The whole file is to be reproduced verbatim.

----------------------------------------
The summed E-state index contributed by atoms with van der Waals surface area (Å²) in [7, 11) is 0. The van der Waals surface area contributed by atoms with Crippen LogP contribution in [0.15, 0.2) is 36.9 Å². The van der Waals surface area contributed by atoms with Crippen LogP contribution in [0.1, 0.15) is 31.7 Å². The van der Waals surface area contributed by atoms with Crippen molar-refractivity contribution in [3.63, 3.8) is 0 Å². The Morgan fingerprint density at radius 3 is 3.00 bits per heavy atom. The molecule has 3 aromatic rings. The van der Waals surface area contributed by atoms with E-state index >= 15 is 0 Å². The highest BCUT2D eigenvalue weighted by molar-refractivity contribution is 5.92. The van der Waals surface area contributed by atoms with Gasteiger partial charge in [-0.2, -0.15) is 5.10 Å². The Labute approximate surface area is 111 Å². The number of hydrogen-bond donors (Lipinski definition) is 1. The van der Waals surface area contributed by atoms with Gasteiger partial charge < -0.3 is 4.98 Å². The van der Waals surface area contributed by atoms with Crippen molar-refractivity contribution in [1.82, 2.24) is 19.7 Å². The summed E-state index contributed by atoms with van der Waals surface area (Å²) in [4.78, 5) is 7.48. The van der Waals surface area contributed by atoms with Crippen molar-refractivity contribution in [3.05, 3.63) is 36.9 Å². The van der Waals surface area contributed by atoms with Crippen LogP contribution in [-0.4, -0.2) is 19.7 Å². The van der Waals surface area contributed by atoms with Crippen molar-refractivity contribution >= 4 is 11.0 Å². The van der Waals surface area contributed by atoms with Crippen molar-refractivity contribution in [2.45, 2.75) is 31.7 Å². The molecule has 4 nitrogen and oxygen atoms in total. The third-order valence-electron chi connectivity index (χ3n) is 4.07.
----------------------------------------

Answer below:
The summed E-state index contributed by atoms with van der Waals surface area (Å²) in [7, 11) is 0. The van der Waals surface area contributed by atoms with Crippen LogP contribution in [0.15, 0.2) is 36.9 Å². The van der Waals surface area contributed by atoms with Crippen LogP contribution in [0.1, 0.15) is 31.7 Å². The van der Waals surface area contributed by atoms with Crippen molar-refractivity contribution in [3.63, 3.8) is 0 Å². The Morgan fingerprint density at radius 3 is 3.00 bits per heavy atom. The molecule has 3 aromatic rings. The van der Waals surface area contributed by atoms with E-state index >= 15 is 0 Å². The highest BCUT2D eigenvalue weighted by molar-refractivity contribution is 5.92. The van der Waals surface area contributed by atoms with Gasteiger partial charge in [-0.2, -0.15) is 5.10 Å². The Labute approximate surface area is 111 Å². The number of hydrogen-bond donors (Lipinski definition) is 1. The van der Waals surface area contributed by atoms with Gasteiger partial charge < -0.3 is 4.98 Å². The van der Waals surface area contributed by atoms with Crippen molar-refractivity contribution in [1.82, 2.24) is 19.7 Å². The summed E-state index contributed by atoms with van der Waals surface area (Å²) in [4.78, 5) is 7.48. The van der Waals surface area contributed by atoms with Crippen molar-refractivity contribution in [3.05, 3.63) is 36.9 Å². The van der Waals surface area contributed by atoms with Crippen LogP contribution in [-0.4, -0.2) is 19.7 Å². The van der Waals surface area contributed by atoms with Crippen molar-refractivity contribution >= 4 is 11.0 Å². The van der Waals surface area contributed by atoms with Crippen molar-refractivity contribution in [2.45, 2.75) is 31.7 Å². The molecule has 4 nitrogen and oxygen atoms in total. The third-order valence-electron chi connectivity index (χ3n) is 4.07.